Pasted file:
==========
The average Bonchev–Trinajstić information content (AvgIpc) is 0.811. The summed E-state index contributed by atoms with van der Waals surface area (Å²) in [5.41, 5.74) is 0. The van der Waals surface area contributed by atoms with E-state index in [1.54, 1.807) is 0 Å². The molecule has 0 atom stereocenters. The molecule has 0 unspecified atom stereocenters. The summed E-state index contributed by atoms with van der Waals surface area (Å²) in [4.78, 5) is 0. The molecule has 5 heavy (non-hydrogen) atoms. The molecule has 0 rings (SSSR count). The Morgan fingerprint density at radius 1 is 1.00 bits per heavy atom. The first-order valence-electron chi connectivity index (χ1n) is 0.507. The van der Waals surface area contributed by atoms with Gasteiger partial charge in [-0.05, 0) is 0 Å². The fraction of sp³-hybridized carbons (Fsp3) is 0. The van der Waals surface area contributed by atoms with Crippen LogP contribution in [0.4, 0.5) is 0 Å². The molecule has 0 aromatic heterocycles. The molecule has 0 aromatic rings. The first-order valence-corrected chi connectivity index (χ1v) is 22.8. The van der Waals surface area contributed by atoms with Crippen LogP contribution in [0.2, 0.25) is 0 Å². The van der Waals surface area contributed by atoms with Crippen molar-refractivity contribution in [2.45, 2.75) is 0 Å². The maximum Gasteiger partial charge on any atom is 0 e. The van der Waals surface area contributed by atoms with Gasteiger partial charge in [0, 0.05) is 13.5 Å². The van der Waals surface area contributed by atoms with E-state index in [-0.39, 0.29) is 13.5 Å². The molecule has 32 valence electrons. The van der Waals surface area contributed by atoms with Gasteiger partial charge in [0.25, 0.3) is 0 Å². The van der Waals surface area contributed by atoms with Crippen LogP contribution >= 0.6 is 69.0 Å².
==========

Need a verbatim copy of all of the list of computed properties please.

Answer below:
The average Bonchev–Trinajstić information content (AvgIpc) is 0.811. The summed E-state index contributed by atoms with van der Waals surface area (Å²) in [5.41, 5.74) is 0. The van der Waals surface area contributed by atoms with E-state index in [1.54, 1.807) is 0 Å². The molecule has 0 atom stereocenters. The molecule has 0 unspecified atom stereocenters. The summed E-state index contributed by atoms with van der Waals surface area (Å²) in [4.78, 5) is 0. The molecule has 5 heavy (non-hydrogen) atoms. The molecule has 0 rings (SSSR count). The Morgan fingerprint density at radius 1 is 1.00 bits per heavy atom. The first-order valence-electron chi connectivity index (χ1n) is 0.507. The van der Waals surface area contributed by atoms with Gasteiger partial charge in [-0.05, 0) is 0 Å². The fraction of sp³-hybridized carbons (Fsp3) is 0. The van der Waals surface area contributed by atoms with Crippen LogP contribution in [0.4, 0.5) is 0 Å². The molecule has 0 aromatic heterocycles. The molecule has 0 aromatic rings. The first-order valence-corrected chi connectivity index (χ1v) is 22.8. The van der Waals surface area contributed by atoms with Crippen LogP contribution in [0.2, 0.25) is 0 Å². The van der Waals surface area contributed by atoms with Crippen molar-refractivity contribution in [2.45, 2.75) is 0 Å². The maximum Gasteiger partial charge on any atom is 0 e. The van der Waals surface area contributed by atoms with Gasteiger partial charge in [0, 0.05) is 13.5 Å². The van der Waals surface area contributed by atoms with E-state index in [-0.39, 0.29) is 13.5 Å². The molecule has 32 valence electrons. The van der Waals surface area contributed by atoms with Gasteiger partial charge in [0.25, 0.3) is 0 Å². The van der Waals surface area contributed by atoms with Crippen LogP contribution >= 0.6 is 69.0 Å².